What you see. The starting point for addressing any equine health related issue is your observation.


Swelling of Scrotum in Stallion


There is normal seasonal variation of scrotal size in stallions. During the breeding season, a stallion's testicles may naturally enlarge.

However, swelling of the scrotum (often worse on one side) can also be caused by a variety of health conditions. Scrotal trauma is common in breeding stallions and is the most common cause of scrotal swelling. Viral diseases such as EVA, as well as scrotal hernias and testicular torsion can cause a testicle to swell. Bacterial infection (orchitis) is another uncommon cause.

  • Code Red

    Call Your Vet Immediately, Even Outside Business Hours
    • If you feel the problem is severe or has come on suddenly.
    • If you notice signs of colic, along with this sign.
    • If the results of the Whole Horse Exam (WHE) in the resting horse indicate fever (Temp >101F/38.3C) or heart rate greater than 48 BPM.
  • Code Orange

    Call Your Vet at Their First Available Office Hours
    • If the problem is subtle or slowly changing.
    • If the results of the Whole Horse Exam (WHE) suggest the horse is otherwise normal.
    • If the condition does not seem to be causing pain or other problem.

your role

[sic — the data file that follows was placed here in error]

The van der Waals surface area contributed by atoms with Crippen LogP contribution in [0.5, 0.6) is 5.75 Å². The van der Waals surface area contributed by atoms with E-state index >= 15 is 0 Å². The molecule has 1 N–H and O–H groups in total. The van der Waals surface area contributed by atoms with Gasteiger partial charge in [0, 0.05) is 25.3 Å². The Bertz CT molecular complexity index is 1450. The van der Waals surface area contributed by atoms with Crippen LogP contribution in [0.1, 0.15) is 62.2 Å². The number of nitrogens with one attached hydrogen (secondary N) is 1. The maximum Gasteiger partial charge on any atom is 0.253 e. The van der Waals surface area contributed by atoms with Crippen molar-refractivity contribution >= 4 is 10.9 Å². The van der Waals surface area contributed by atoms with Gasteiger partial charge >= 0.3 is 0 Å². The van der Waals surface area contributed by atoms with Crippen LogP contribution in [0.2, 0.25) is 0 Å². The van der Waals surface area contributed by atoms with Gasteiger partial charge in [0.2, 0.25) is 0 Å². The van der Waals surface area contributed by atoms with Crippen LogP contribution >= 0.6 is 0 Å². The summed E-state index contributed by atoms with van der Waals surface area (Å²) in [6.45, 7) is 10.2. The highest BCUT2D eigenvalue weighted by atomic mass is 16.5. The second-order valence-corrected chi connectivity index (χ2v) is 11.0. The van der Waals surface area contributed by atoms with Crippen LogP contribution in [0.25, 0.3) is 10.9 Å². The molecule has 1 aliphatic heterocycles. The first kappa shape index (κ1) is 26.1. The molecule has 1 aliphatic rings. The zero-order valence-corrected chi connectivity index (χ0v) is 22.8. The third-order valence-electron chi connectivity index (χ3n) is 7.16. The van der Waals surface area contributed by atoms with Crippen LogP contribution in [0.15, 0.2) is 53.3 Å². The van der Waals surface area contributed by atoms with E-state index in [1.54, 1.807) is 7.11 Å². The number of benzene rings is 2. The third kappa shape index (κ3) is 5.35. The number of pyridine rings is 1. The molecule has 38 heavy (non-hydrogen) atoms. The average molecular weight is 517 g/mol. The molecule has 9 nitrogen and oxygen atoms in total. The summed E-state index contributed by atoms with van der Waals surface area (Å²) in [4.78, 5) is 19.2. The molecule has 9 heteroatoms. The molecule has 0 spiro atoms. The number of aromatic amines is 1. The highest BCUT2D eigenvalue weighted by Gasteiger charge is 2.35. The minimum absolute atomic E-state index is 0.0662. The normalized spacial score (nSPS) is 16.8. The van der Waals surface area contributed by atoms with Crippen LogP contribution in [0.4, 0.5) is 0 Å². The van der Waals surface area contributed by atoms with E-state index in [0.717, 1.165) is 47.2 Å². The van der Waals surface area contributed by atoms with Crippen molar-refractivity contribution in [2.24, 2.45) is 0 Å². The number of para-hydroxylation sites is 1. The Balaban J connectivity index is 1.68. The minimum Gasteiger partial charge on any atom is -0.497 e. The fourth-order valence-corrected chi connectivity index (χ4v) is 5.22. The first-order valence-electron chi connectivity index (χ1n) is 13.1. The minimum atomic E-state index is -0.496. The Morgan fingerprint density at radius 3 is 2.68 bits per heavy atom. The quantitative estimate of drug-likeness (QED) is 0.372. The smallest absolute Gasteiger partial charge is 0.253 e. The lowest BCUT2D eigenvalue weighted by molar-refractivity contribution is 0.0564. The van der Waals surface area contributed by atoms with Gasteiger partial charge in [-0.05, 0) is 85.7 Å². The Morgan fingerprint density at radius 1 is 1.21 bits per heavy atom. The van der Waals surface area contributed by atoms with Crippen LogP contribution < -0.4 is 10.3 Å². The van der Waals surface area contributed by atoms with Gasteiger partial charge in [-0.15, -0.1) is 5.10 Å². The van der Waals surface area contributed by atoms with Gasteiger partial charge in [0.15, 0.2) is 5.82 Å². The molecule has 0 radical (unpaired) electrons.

What To Do

Assess your horse's general health using the Whole Horse Exam (WHE) and share your findings and concerns with your vet. For many of these conditions, time is of the essence. Do not breed the stallion again until a full evaluation has been performed.


Vets use clinical exam, and palpation of the scrotum to determine the cause of the swelling. In some cases, ultrasound and/or laboratory work may be helpful.

your vet's role

Questions Your Vet Might Ask:
  • Do you notice any signs of abdominal pain (colic)?
  • Does the horse's general health seem good to you otherwise?
  • What is the age and breed of the horse?
  • When did you first notice this problem?
  • Is the swelling only found on one side (asymmetrical), or is it similar on both sides?
  • Is it a testicle or the whole scrotum that feels enlarged?
  • Can you see drainage or a wound?
  • Has there been a traumatic incident that you know of?
  • Have you given any medications to the horse, what and when?
  • What are the results of the Whole Horse Exam (WHE)?
  • What are the results of the Whole Horse Exam (WHE)?
  • When was the stallion last bred?

Diagnoses Your Vet May Consider

The cause of the problem. These are conditions or ailments that are the cause of the observations you make.

Very Common
Less Common
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Treatments Your Vet May Recommend

A way to resolve the condition or diagnosis. Resolving the underlying cause or treating the signs of disease (symptomatic treatment)

Very Common
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Author: Doug Thal DVM Dipl. ABVP